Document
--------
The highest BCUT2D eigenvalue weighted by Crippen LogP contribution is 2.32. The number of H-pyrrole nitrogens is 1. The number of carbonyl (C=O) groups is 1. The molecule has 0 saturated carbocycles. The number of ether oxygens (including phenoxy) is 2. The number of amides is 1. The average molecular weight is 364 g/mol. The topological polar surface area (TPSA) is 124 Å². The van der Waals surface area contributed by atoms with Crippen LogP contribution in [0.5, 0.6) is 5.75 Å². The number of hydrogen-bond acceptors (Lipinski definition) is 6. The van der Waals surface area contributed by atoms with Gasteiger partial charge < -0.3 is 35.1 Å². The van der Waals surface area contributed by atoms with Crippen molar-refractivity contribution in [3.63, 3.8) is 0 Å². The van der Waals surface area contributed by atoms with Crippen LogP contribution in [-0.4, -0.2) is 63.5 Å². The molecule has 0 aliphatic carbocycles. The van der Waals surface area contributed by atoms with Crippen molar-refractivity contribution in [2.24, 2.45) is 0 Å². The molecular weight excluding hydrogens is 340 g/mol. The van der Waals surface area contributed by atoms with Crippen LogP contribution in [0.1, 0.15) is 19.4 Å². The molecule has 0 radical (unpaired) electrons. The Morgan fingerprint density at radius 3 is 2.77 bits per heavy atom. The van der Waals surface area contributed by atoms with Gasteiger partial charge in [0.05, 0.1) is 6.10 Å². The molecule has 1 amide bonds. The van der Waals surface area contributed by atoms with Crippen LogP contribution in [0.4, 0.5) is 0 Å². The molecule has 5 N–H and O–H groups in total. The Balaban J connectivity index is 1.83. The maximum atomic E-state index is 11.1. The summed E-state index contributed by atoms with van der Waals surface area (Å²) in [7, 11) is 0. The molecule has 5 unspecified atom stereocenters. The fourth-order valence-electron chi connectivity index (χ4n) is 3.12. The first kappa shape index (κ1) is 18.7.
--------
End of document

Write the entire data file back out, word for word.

The highest BCUT2D eigenvalue weighted by Crippen LogP contribution is 2.32. The number of H-pyrrole nitrogens is 1. The number of carbonyl (C=O) groups is 1. The molecule has 0 saturated carbocycles. The number of ether oxygens (including phenoxy) is 2. The number of amides is 1. The average molecular weight is 364 g/mol. The topological polar surface area (TPSA) is 124 Å². The van der Waals surface area contributed by atoms with Crippen LogP contribution in [0.5, 0.6) is 5.75 Å². The number of hydrogen-bond acceptors (Lipinski definition) is 6. The van der Waals surface area contributed by atoms with Gasteiger partial charge < -0.3 is 35.1 Å². The van der Waals surface area contributed by atoms with Crippen molar-refractivity contribution in [3.63, 3.8) is 0 Å². The van der Waals surface area contributed by atoms with Crippen LogP contribution in [-0.4, -0.2) is 63.5 Å². The molecule has 0 aliphatic carbocycles. The van der Waals surface area contributed by atoms with Crippen molar-refractivity contribution in [2.24, 2.45) is 0 Å². The molecular weight excluding hydrogens is 340 g/mol. The van der Waals surface area contributed by atoms with Crippen LogP contribution in [0.1, 0.15) is 19.4 Å². The molecule has 0 radical (unpaired) electrons. The Morgan fingerprint density at radius 3 is 2.77 bits per heavy atom. The van der Waals surface area contributed by atoms with Gasteiger partial charge in [0.05, 0.1) is 6.10 Å². The molecule has 1 amide bonds. The van der Waals surface area contributed by atoms with Crippen LogP contribution in [0.4, 0.5) is 0 Å². The molecule has 5 N–H and O–H groups in total. The Balaban J connectivity index is 1.83. The maximum atomic E-state index is 11.1. The summed E-state index contributed by atoms with van der Waals surface area (Å²) in [7, 11) is 0. The molecule has 5 unspecified atom stereocenters. The fourth-order valence-electron chi connectivity index (χ4n) is 3.12. The first kappa shape index (κ1) is 18.7.